Was the former Inspector-General of Police Tan Sri Rahim Noor’s Perkasa speech warning of “a human rights wave” which would be like “a new religion” and threaten and erode the basis on which the nation was founded an open proxy shot in a battle of three Malaysian Prime Ministers about democracy, human rights and the rule of law not only in Malaysia but in the Commonwealth and the world?
It can be no coincidence that Rahim Noor’s speech was immediately given endorsement by his former boss and the fourth Malaysian Prime Minister of 22 years, Tun Dr. Mahathir Mohamad, who warned that “Opposition politicians are using human rights issues for their political benefit”.
It can also be no coincidence that the two warnings by Mahathir and Rahim, made in a matter of 24 hours, came on the eve of the 2011 Commonwealth Heads of Government Meeting (CHOGM) in Perth, which is to consider the scathing report of the 11-member Eminent Persons Group (EPG) with wide-ranging and far-reaching reform proposals to end its organizational “decay” and to avoid the Commonwealth being condemned by history as “hypocritical” allowing rogue member states to violate human rights and democratic conventions.
It has been reported that the 220-page report of the EPG, which has not been made public despite the EPG’s request that it be released before the CHOGM opening this morning, contained “a wide ranging and at times unexpectedly radical road map for change, outlined in 106 detailed recommendations aimed at hauling the organization into the 21st century” – including the appointment of an independent Commonwealth Commissioner for Democracy, the Rule of Law and Human Rights commissioner empowered to monitor violations and propose action against them.
And heading the EPG – which includes former British Conservative foreign secretary Sir Malcolm Rifkind and retired Australian High Court justice Michael Kirkby – is none other than the fifth Malaysian Prime Minister, Tun Abdullah Ahmad Badawi.
Were the warnings by Mahathir and Rahim Noor pre-emptive strikes in the battle of the three Malaysian Prime Ministers, with the fourth Prime Minister Tun Dr. Mahathir Mohamad warning the sixth and current Prime Minister, Datuk Seri Najib Razak not to support or have any truck with fifth Prime Minister, Tun Abdullah’s EPG proposals to improve the Commonwealth record in responding to human rights violations?
What is Najib’s stand – to endorse Abdullah and the EPG proposals at the Perth 2011 CHOGM or to buckle under to pressures by Mahathir and Rahim Noor and to prevent the rogue Commonwealth countries which violate human rights from scrutiny and censure by a Commonwealth Commissioner for Democracy, the Rule of Law and Human Rights?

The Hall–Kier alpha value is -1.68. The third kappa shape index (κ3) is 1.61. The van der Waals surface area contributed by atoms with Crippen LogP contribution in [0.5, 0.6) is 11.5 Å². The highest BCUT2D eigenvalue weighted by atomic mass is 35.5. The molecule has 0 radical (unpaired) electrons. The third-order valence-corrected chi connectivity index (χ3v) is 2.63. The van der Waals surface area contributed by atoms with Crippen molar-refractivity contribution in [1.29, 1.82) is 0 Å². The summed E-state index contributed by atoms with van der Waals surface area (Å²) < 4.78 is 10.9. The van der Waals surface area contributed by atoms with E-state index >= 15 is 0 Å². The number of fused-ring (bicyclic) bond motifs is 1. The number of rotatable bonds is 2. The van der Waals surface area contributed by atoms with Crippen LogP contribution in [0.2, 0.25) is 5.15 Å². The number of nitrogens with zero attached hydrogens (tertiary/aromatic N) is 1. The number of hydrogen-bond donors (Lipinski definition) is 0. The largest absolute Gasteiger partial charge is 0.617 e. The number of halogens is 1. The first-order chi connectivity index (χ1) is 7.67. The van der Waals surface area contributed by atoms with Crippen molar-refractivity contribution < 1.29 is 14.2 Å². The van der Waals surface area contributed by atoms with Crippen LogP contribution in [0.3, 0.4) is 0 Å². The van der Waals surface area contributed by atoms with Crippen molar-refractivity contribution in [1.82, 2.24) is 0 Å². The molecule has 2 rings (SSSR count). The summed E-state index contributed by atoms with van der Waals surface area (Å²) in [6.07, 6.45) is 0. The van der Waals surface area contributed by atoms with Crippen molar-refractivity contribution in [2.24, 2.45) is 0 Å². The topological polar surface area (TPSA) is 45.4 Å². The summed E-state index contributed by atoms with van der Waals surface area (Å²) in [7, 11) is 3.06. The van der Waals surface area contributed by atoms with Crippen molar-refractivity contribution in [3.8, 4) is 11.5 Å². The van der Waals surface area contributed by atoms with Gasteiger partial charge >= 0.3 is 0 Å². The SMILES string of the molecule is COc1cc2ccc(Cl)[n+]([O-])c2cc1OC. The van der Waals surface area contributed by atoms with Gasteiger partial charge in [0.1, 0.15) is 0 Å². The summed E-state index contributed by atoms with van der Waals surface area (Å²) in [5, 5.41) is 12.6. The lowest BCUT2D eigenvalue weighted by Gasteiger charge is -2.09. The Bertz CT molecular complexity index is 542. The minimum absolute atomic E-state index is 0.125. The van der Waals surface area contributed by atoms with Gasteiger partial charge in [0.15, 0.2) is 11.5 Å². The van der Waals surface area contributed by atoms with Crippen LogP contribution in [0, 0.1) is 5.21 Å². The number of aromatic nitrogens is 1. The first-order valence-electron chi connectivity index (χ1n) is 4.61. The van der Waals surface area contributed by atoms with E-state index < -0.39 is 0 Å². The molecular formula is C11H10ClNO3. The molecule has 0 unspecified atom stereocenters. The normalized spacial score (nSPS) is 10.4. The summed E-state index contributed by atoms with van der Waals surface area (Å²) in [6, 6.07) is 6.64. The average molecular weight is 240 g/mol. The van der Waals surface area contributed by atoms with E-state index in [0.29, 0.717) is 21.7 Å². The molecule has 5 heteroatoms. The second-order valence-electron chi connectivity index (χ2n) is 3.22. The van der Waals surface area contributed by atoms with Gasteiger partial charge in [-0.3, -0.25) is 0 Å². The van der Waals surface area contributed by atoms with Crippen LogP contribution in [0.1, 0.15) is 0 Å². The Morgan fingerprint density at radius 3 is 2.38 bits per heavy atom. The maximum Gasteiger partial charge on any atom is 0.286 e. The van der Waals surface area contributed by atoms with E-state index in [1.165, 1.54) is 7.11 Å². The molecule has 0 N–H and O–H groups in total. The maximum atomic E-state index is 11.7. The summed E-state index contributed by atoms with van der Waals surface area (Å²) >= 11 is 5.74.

The stand Najib will take in Perth 2011 CHOGM on the EPG report on Commonwealth reforms and the appointment of a Commonwealth Commissioner for Democracy, the Rule of Law and Human Rights – whether to back Mahathir or Abdullah – will be a clear indication as to whether his promises of democratisation and political transformation, whether on electoral reforms, repeal of the Internal Security Act, removal of draconian and undemocratic laws and measures, have any credibility at all.
Najib should take serious note of the blunt warning of the EPG report about the Commonwealth “in danger of losing its relevance”.
The EPG report had warned:
“Now is the time for the Perth CHOGM to authorise the urgent reform this report recommends and to mandate a concrete implementation plan.
“Reform has never been more necessary.
“There may not be another chance to renew, reinvigorate and revitalise the Commonwealth to make it relevant to its times and people in the future.”
The warning of the EPG report that “there may not be another chance to renew, reinvigorate and revitalise Commonwealth to make it relevant to its times and people in the future” is of equal pertinence to Najib as to the relevance of his premiership and UMNO/Barisan Nasional rule to the people and country of Malaysia.
Will Najib prove to be unequal not only to the task of Commonwealth reform but also to the challenge of reform and national transformation of Malaysia?